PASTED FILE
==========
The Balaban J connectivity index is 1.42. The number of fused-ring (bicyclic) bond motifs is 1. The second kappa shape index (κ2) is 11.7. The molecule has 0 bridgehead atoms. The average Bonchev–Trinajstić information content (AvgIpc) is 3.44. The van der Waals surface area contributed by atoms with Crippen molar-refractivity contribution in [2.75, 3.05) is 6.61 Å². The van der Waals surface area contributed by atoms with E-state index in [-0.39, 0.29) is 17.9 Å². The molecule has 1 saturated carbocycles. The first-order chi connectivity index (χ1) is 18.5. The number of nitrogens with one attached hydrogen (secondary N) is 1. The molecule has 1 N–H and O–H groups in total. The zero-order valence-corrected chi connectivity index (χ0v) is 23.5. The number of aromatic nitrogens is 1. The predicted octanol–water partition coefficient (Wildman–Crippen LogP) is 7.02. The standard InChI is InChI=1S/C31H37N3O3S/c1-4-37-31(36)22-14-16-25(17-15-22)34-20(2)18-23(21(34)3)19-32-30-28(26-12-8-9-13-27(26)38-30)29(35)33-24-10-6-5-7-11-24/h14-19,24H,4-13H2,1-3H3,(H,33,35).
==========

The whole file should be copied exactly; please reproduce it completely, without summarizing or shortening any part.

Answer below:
The Balaban J connectivity index is 1.42. The number of fused-ring (bicyclic) bond motifs is 1. The second kappa shape index (κ2) is 11.7. The molecule has 0 bridgehead atoms. The average Bonchev–Trinajstić information content (AvgIpc) is 3.44. The van der Waals surface area contributed by atoms with Crippen molar-refractivity contribution in [2.75, 3.05) is 6.61 Å². The van der Waals surface area contributed by atoms with E-state index in [-0.39, 0.29) is 17.9 Å². The molecule has 1 saturated carbocycles. The first-order chi connectivity index (χ1) is 18.5. The number of nitrogens with one attached hydrogen (secondary N) is 1. The molecule has 1 N–H and O–H groups in total. The zero-order valence-corrected chi connectivity index (χ0v) is 23.5. The number of aromatic nitrogens is 1. The predicted octanol–water partition coefficient (Wildman–Crippen LogP) is 7.02. The standard InChI is InChI=1S/C31H37N3O3S/c1-4-37-31(36)22-14-16-25(17-15-22)34-20(2)18-23(21(34)3)19-32-30-28(26-12-8-9-13-27(26)38-30)29(35)33-24-10-6-5-7-11-24/h14-19,24H,4-13H2,1-3H3,(H,33,35).